Some of the projects do not carry out to their desired destination. SK Najid et al. proposed a 150 kW wind turbine project at Pulau Terumbu Layang-Layang in Sabah. According to them, that was the first wind turbine installed in Malaysia [29]. That proposed project was expanded by Universiti Kebangsaan Malaysia (UKM), and it was combined with diesel system that generated power supply to an army base and the nearest resort. Moreover, they extended the study for potential wind speed analysis to compare other areas of Malaysia. In the study, Pulau Terumbu was considered to be a promising potential area for wind power generation compared to other areas in Malaysia [30]. In addition, the most famous wind turbine project was installed at Tenaga Nasional Berhad (TNB) in Perhentian Island. This 100 kW project was hybridized with 100 kW photovoltaic and 100 kW diesel generator set. They recorded the maximum and minimum wind speed of 3.6 m/s and 15.6 m/s, respectively [31].

Malaysia is a country located in the south-east part of Asia. It is surrounded by Thailand, Indonesia, and Brunei borders. In Malaysia, total coastline area is about 4675 km which is the longest in the world [32]. For this reason, Malaysia concedes the importance of RE (Renewable Energy) as a source of generating electricity instead of fuel. A program known as Small Renewable Energy Power (SREP) program had been embraced for boosting up the evolution of RE but unfortunately the results were not acquired the way they should be. The development pace of RE is slow with the total volume of electricity generated from RE is still small. After that, Malaysian parliament passed Renewable Energy Act 2011 (Act 725) (a national energy policy) in 2011 for implementation [33–36]. In the year 2015, the wind power production target was 985 MW as reported. However, it produced around 400 MW earlier in 2015. In addition, the success percentage (50%) was fulfilled to the original target [37] as it was reported that the target was impossible to achieve. Other than that, the target for year 2015 was 985 MW, while 2020 and 2030 are projected to contribute 2080 MW and 4000 MW, respectively. In Malaysia, wind energy project is employed only for education research purpose.

The climate of Malaysia is categorized by four seasons: first intermonsoon (April), southwest monsoon (Mid-May to September), the second intermonsoon (October), and northeast monsoon (November to March) [6, 14]. In Malaysia, the wind flow is uniform and the maximum wind flow occurs in the afternoon and the minimum wind flow occurs before sunrise. Figure 1 shows average wind speed each month in Kuala Lumpur, Melaka, and Kuantan. The average wind speed is 6-12 km/h of all places. The wind data with one-hour interval have been collected from the Malaysian Meteorological Department (Table 1) over a period of 4 months from January to April in 2017.

#### 3. Artificial Neural Network

##### 3.1. Nonlinear Autoregressive Neural Network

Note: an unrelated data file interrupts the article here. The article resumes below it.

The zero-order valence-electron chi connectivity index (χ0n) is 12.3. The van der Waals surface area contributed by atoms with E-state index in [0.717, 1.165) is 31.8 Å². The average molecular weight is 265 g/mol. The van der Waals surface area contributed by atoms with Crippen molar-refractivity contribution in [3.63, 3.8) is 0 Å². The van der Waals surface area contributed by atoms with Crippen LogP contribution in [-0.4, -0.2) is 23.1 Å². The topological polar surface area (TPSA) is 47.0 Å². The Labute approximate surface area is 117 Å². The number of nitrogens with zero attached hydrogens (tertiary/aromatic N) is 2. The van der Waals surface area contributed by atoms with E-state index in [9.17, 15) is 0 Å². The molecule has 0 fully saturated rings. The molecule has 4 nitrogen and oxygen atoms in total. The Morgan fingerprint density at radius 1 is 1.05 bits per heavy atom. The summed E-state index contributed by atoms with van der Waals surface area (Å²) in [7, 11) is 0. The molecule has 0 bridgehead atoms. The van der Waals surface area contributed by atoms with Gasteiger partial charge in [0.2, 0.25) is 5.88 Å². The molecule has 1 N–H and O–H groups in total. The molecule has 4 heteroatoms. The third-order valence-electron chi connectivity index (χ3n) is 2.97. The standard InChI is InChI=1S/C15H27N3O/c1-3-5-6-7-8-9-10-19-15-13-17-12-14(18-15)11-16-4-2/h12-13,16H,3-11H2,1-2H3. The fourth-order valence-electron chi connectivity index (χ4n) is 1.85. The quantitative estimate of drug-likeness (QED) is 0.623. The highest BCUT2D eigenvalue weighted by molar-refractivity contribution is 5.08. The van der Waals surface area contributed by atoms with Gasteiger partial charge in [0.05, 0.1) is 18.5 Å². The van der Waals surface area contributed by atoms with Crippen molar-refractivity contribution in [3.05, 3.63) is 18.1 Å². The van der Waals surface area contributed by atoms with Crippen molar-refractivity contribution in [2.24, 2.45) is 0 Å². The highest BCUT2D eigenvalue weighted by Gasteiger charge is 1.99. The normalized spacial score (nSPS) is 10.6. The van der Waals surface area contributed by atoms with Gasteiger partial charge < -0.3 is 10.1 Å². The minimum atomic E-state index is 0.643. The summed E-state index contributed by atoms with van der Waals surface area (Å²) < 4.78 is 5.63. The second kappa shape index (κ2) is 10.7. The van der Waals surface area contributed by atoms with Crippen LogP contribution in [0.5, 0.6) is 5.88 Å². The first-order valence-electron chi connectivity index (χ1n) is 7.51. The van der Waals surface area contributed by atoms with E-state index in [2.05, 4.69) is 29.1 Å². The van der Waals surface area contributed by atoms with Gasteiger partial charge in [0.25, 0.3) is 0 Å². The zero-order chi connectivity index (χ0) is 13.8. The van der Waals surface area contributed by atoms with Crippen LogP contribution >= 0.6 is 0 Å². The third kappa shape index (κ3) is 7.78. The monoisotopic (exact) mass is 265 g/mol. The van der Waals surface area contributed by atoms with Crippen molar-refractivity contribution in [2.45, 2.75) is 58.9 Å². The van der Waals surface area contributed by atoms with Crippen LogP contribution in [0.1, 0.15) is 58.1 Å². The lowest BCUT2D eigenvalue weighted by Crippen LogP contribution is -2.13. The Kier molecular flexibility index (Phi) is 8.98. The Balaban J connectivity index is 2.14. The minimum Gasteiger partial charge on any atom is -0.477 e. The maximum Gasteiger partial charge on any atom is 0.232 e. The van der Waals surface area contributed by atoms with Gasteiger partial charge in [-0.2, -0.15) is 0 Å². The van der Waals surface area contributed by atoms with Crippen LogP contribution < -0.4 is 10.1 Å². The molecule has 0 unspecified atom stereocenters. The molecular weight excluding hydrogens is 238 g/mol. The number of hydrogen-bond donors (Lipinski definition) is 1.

The application of time series has been characterized by chaotic wind speed. The linear mathematical model is difficult to predict the wind as it varies randomly in real environment. Thus, the fleeting transient and the higher variation wind speed needs to be predicted by nonlinear model as in (1). For this, NARNN can be used for effective nonlinear time series forecasting. The NARNN can be defined as given in [38, 39]. where y is the data series of wind speed at time, is the input delay of wind speed series, and denotes a transfer function. The training of the neural network aims to estimate the function by means of the optimization of the network weights and neuron bias. The y series of wind speed has been determined by approximation of the term which stands for error tolerance. Endogenous input of NARNN can be expressed as follows, given in [10, 40]:where delay of input . NARNN consists of one input layer, one or more hidden layer(s), and one output layer. NARNN is dynamic and recurrent with connection of feedback as shown in Figure 2. Both hyperbolic tangent (tansig, (3)) and sigmoid (logsig, (4)) function have been implemented here using MATLAB with narnet() built-in function for NARNN to compare the network accuracies for wind speed forecasting. These MATLAB functions were implemented with their default settings as given in [41]. To obtain better performance from the network, topology of NARNN was optimized by trial and error. It should be noted that the system will be complex by an increased number of neurons. The trial and error procedure has found that the single hidden layer with 20 hidden neurons yields the best accuracy. Levenberg-Marquardt Backpropagation (LMBP) has been chosen as the only training algorithm of NARNN as it is fast and more accurate than other training algorithms [42]. Although in previous studies logsig transfer function has been used intensively, tansig function offers more advantages, i.e., it provides stronger gradients than logsig and thus reduces the chance of saturation of neurons. In addition, tansig function avoids ‘biasing’ of the gradients as explained in [43]. Moreover, according to [44], networks with large amount of connectivity (as presented in this study) get trained faster with backpropagation algorithm when an antisymmetric activation function, e.g. tansig function, is used. In this study, ‘trainlm’ function of MATLAB has been used with defaults setting for the LMBP [45]. Since the one-step-ahead value is being forecasted, an open loop (series-parallel) structure is used instead of close loop (parallel) structure as it is typically used for multistep-ahead forecasting: